I imagine both methods probably have their benefits and drawbacks. My initial thought was to disconnect the springs and let gravity pull the cup down, then heat it up and let the pad settle ... providing some help with the pin vice as needed. Should I have the leak light in the body when doing this, so I can tell when the pad is fully contacting the tone hole?

When I was reassembling everything, I was paying particular attention to any side to side play in the remaining key work, and I didn't find any. Only that one on the bell has a slight bit of movement, but all the others are tight between the posts.

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I also noticed these touch pieces (palm keys maybe?) seemed like they should be in a straight line, but I'm not sure ... do they seem right to you guys? I don't want to go adjusting anything at this stage, but this just caught my eye and I thought I'd ask while I'm thinking about it.

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By all means use a leak light when seating pads. I strongly urge you to do so with the springs engaged. It does change how the key closes in some cases. I have become fond of what I call the "tap tap" method of seating pads. I heat the keycup till the shellac is softened and then tap the key closed repeatedly with a moderate touch. In my experience this allows the pad to orient itself to the tonehole and does up to 80% of the work to get a perfect closure. The side keys do need to be in a straight line and on the same plane. It looks like you are doing well. Keep up the good work.
 

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Thanks guys, I appreciate the great advice!

I actually reassembled it earlier today with the pads dry fitted. Two of the pads are falling out though, so I'll get 0.5mm larger for these two.

Everything seems to have gone back together well. A couple of cups were not centered so I tweaked their key arms a bit and they centered up.

Looking at how the pads meet the tone holes, everything looks pretty good to my untrained eye. The pads are making 1st contact on the front edge, and most have a slight gap on the hinge side when closed. I'm thinking this is perfect as the shellac will add height.That said, some seem to touch evenly just dry fitted. I haven't dropped the leak light in or anything, but I thought I may do so just to get a look, thinking it may help inform me how much shellac I should use for each cup. Is it accurate to assume if there's a gap at the hinge side it means I should use more shellac than if there is no gap? And the larger the gap at the hinge side would mean more shellac to add height?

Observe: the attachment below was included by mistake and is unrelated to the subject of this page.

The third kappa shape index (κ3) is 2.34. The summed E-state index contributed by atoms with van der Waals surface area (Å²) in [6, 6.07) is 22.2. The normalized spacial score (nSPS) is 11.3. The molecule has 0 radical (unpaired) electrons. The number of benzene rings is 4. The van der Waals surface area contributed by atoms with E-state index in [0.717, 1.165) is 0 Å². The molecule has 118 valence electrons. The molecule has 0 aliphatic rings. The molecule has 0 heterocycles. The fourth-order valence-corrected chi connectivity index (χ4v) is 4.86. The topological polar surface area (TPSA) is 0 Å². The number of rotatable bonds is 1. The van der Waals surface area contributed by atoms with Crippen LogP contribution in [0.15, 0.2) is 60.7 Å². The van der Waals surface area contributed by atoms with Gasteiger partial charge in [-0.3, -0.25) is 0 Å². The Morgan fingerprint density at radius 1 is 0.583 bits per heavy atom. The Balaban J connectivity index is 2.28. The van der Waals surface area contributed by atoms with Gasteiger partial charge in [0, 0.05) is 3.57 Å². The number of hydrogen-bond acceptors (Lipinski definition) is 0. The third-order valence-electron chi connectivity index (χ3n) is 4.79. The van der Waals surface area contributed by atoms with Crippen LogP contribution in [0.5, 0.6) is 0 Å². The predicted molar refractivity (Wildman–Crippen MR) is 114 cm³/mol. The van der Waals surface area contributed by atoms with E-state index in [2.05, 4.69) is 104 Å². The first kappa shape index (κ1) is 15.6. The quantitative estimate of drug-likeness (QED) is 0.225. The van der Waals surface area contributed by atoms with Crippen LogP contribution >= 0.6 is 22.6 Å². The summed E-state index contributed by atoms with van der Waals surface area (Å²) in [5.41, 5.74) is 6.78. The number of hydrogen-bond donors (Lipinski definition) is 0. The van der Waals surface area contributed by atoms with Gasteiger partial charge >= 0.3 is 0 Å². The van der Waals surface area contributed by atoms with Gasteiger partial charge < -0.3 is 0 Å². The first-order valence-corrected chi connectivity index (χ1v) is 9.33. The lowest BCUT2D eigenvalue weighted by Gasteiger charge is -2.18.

In terms of bedding the pads in, and then floating them after mounting the cups ... Should I do the floating with the springs disconnected and using just gravity to pull the cup down, or should I connect the springs and actuate the touch piece with light pressure?

I imagine both methods probably have their benefits and drawbacks. My initial thought was to disconnect the springs and let gravity pull the cup down, then heat it up and let the pad settle ... providing some help with the pin vice as needed. Should I have the leak light in the body when doing this, so I can tell when the pad is fully contacting the tone hole?

When I was reassembling everything, I was paying particular attention to any side to side play in the remaining key work, and I didn't find any. Only that one on the bell has a slight bit of movement, but all the others are tight between the posts.

I also noticed these touch pieces (palm keys maybe?) seemed like they should be in a straight line, but I'm not sure ... do they seem right to you guys? I don't want to go adjusting anything at this stage, but this just caught my eye and I thought I'd ask while I'm thinking about it.

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In my experience, gravity alone will not do the trick, you can try but my feeling is that by the time you have the pads perfectly floated using gravity only, you have done too much heat damage (for lack of a better term). When you have the choice between being cute and getting the job done, which one do you think is better? :) :)